What happens when we use MDMA?
People who use it usually take it as a capsule or tablet, though some swallow it in liquid form or snort the powder. The popular nickname Molly (slang for “molecular”) often refers to the supposedly “pure” crystalline powder form of it, usually sold in capsules. However, people who purchase powder or capsules sold as Molly often actually get other drugs such as synthetic cathinones. When swallowed, it is absorbed into the bloodstream through the small intestine and stomach. When snorted, the drug is absorbed into the bloodstream through the membranes in the nose, and when injected, it goes directly into the bloodstream. Once in the bloodstream, it travels to the brain.
MDMA increases the release of naturally occurring chemicals in our brain that play a role in regulating our mood and energy level. We may feel energetic and exhilarated, peaceful and loving. But the effects of MDMA can be different for different people. Instead of feeling happy and content, some of us may feel anxious or nervous. Some of the factors that can influence how MDMA will affect us include our
- past experiences with the drug,
- present mood and surroundings, and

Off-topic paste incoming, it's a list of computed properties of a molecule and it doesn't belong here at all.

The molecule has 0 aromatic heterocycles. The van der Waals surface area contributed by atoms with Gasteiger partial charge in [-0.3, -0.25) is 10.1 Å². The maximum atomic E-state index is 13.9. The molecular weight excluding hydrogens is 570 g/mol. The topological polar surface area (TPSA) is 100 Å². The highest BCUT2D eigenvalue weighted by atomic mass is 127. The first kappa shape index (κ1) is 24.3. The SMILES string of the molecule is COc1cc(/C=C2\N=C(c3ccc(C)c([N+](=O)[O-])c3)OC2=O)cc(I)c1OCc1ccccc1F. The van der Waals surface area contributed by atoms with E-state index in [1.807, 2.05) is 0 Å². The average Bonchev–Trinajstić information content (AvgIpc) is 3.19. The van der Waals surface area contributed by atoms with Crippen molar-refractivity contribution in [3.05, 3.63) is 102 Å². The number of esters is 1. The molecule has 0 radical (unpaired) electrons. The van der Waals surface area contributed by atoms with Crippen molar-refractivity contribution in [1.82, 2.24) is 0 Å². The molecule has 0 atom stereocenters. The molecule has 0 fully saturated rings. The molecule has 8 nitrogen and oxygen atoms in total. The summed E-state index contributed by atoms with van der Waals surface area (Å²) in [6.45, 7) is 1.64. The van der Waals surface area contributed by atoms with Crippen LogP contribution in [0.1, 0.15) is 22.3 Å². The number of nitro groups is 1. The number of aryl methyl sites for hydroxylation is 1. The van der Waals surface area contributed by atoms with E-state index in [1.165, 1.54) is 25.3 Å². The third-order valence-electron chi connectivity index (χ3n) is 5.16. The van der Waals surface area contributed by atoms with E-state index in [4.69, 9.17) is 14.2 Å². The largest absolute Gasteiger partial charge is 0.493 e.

- mental and physical health condition.
Impact on well-being
MDMA use can have positive effects but it can also be harmful to our well-being. For instance, many people who use MDMA say it helps them dance for a long time. But combining MDMA with dancing in a hot room may lead to a dangerous increase in body temperature and loss of body fluid. The consequences can be life-threatening and include cardiovascular, kidney and liver impairment. And since it is not possible to know the purity and content of the drug, we can accidentally use too much or ingest another dangerous substance.
Using it can also be both beneficial and harmful to our social lives. Small amounts of MDMA may help us feel more confident and outgoing when socializing. But increased openness and affection may lead us to take risks such as having unprotected sex. And using more than moderate amounts can make us feel anxious, affecting our interactions with others.
Studies on the effects of it over time are inconclusive. MDMA use is associated with negative effects on memory. But some researchers suggest the impact may be minimal. Research suggests a link between MDMA use and depression. But it is not clear how much of the association is based on it and how much is due to other factors such as vulnerability to depression.
What are the effects of MDMA (Ecstasy/Molly) use?
MDMA stimulates the release of the neurotransmitters such as serotonin from brain neurons, producing a high that lasts from 3 to 6 hours, but its length can be variable based on the user. The drug’s rewarding effects vary with the individual taking it, the dose, purity, and the environment in which it is taken. Repeat doses are often used in the sane day or night.
MDMA can produce stimulant effects such as an enhanced sense of pleasure and self-confidence and increased energy. Its psychedelic effects include feelings of peacefulness, acceptance, and empathy.